All you need to do to become a successful digital business is get your CIO and CMO to play nicely with each other and everything else will fall in to place. Or so it would appear from the seemingly endless supply of articles and surveys talking about the importance of the CIO-CMO relationship to digital transformation.
CMOs are leading digital initiatives in areas such as developing the online customer experience, using analytics to understand customer preferences and behaviour, and using social media to engage customers and build brand awareness. And there is no doubt that a good working relationship between the organisation’s CIO and CMO is key to the success of such initiatives.
But there is more to digital than marketing and there will be many digital initiatives that may not necessarily need the CMO to be involved to any significant extent, if at all. And even where the CMO is a key player, there will be other members of the C-suite who will also have significant roles in shaping and leading digital projects.
Lego recently announced that is was launching a new product line that will allow children to build structures in the real world and then transfer them to games in the virtual world by photographing them with a smartphone. So, for example, they can build a car using real Lego bricks, upload a photo of the car and then race it round a virtual track online. Taking this product and its associated digital service from the initial idea through to the launch and ongoing support would have involved many functions of the business in addition to marketing.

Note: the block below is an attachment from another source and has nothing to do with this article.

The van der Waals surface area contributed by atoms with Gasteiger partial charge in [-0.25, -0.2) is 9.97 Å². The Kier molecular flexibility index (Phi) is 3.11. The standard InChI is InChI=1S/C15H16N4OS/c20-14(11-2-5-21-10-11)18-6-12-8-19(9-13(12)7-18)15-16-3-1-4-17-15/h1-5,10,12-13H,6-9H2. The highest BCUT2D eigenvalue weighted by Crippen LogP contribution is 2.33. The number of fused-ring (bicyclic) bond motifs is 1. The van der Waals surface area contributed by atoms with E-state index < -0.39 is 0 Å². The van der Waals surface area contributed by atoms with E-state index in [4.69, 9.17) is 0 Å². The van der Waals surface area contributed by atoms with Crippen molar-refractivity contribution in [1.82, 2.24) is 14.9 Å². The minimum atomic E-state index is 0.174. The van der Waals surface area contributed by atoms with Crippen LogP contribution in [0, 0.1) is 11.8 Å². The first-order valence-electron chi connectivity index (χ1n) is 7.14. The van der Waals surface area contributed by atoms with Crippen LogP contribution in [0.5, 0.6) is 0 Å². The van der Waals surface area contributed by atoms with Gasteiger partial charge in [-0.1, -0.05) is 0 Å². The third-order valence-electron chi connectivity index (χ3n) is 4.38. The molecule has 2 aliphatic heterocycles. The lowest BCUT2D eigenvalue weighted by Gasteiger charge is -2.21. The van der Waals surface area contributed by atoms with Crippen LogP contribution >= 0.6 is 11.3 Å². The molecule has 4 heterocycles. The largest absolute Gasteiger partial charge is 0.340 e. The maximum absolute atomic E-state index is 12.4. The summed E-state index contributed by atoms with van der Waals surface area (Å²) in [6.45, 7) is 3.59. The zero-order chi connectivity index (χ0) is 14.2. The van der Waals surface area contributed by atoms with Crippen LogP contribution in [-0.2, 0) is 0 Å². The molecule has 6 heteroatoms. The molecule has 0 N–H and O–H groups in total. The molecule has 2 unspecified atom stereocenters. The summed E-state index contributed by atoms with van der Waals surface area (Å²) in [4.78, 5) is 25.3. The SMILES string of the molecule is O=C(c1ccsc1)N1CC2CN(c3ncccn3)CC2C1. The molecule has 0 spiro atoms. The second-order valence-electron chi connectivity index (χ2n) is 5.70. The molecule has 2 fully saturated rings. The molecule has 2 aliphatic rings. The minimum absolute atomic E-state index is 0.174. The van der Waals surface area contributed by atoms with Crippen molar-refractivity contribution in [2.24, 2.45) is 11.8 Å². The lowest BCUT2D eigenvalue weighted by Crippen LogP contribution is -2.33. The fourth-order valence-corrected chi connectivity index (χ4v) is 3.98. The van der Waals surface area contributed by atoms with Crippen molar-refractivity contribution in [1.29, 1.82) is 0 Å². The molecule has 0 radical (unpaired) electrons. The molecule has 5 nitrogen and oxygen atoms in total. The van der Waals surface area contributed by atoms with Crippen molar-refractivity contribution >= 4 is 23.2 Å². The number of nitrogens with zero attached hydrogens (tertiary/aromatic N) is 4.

The fashion retailer Zara has developed the capability to take items from the catwalk to the shop in a matter of weeks. This involves predicting fashion trends and then manufacturing and shipping adequate volumes to each outlet in a short period of time. Zara also monitors sales by store and can use this data to analyse and understand customer preferences and how these vary by outlet. It then uses this information to run promotions on certain lines at certain locations to maximise sales. This combination of traditional manufacturing and retail processes combined with data collection and analytics requires collaboration across Zara’s supply chain, finance, pricing, IT and marketing functions.
Coca Cola has developed a mobile app that provides its sales staff with advice on how to configure a store display based on photos they take of the shop’s refrigerator, shelves and storeroom. The app also estimates stock levels from photos of the storeroom, which can be fed into the ERP system for replenishment planning. And GE has developed a wind turbine that constantly monitors data from its neighbouring turbines and uses that data to pitch its blades for highest efficiency.